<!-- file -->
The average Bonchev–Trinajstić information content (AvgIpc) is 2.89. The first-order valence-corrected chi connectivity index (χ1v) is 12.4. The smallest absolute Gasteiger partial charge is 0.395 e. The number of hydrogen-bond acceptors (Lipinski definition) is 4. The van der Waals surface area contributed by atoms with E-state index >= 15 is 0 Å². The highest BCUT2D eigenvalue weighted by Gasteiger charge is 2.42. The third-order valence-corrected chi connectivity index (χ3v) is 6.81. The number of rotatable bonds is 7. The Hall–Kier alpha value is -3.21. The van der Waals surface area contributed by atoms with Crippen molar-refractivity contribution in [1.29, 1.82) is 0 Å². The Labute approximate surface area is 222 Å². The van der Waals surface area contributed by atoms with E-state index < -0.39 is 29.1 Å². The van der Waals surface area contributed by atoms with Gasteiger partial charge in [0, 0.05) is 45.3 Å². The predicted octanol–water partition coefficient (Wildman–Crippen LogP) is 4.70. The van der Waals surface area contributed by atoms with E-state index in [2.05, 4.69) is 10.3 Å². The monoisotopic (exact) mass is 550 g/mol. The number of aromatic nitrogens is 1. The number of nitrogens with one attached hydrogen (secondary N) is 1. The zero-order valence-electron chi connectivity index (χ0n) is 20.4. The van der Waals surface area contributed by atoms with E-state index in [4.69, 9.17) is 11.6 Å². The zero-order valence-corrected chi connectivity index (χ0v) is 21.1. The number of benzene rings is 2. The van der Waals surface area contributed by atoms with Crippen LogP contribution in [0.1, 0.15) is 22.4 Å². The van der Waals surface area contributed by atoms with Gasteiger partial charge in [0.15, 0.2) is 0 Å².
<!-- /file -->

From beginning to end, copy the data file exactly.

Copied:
The average Bonchev–Trinajstić information content (AvgIpc) is 2.89. The first-order valence-corrected chi connectivity index (χ1v) is 12.4. The smallest absolute Gasteiger partial charge is 0.395 e. The number of hydrogen-bond acceptors (Lipinski definition) is 4. The van der Waals surface area contributed by atoms with E-state index >= 15 is 0 Å². The highest BCUT2D eigenvalue weighted by Gasteiger charge is 2.42. The third-order valence-corrected chi connectivity index (χ3v) is 6.81. The number of rotatable bonds is 7. The Hall–Kier alpha value is -3.21. The van der Waals surface area contributed by atoms with Crippen molar-refractivity contribution in [1.29, 1.82) is 0 Å². The Labute approximate surface area is 222 Å². The van der Waals surface area contributed by atoms with E-state index < -0.39 is 29.1 Å². The van der Waals surface area contributed by atoms with Gasteiger partial charge in [0, 0.05) is 45.3 Å². The predicted octanol–water partition coefficient (Wildman–Crippen LogP) is 4.70. The van der Waals surface area contributed by atoms with E-state index in [2.05, 4.69) is 10.3 Å². The monoisotopic (exact) mass is 550 g/mol. The number of aromatic nitrogens is 1. The number of nitrogens with one attached hydrogen (secondary N) is 1. The zero-order valence-electron chi connectivity index (χ0n) is 20.4. The van der Waals surface area contributed by atoms with E-state index in [4.69, 9.17) is 11.6 Å². The zero-order valence-corrected chi connectivity index (χ0v) is 21.1. The number of benzene rings is 2. The van der Waals surface area contributed by atoms with Crippen LogP contribution in [0.1, 0.15) is 22.4 Å². The van der Waals surface area contributed by atoms with Gasteiger partial charge in [0.15, 0.2) is 0 Å².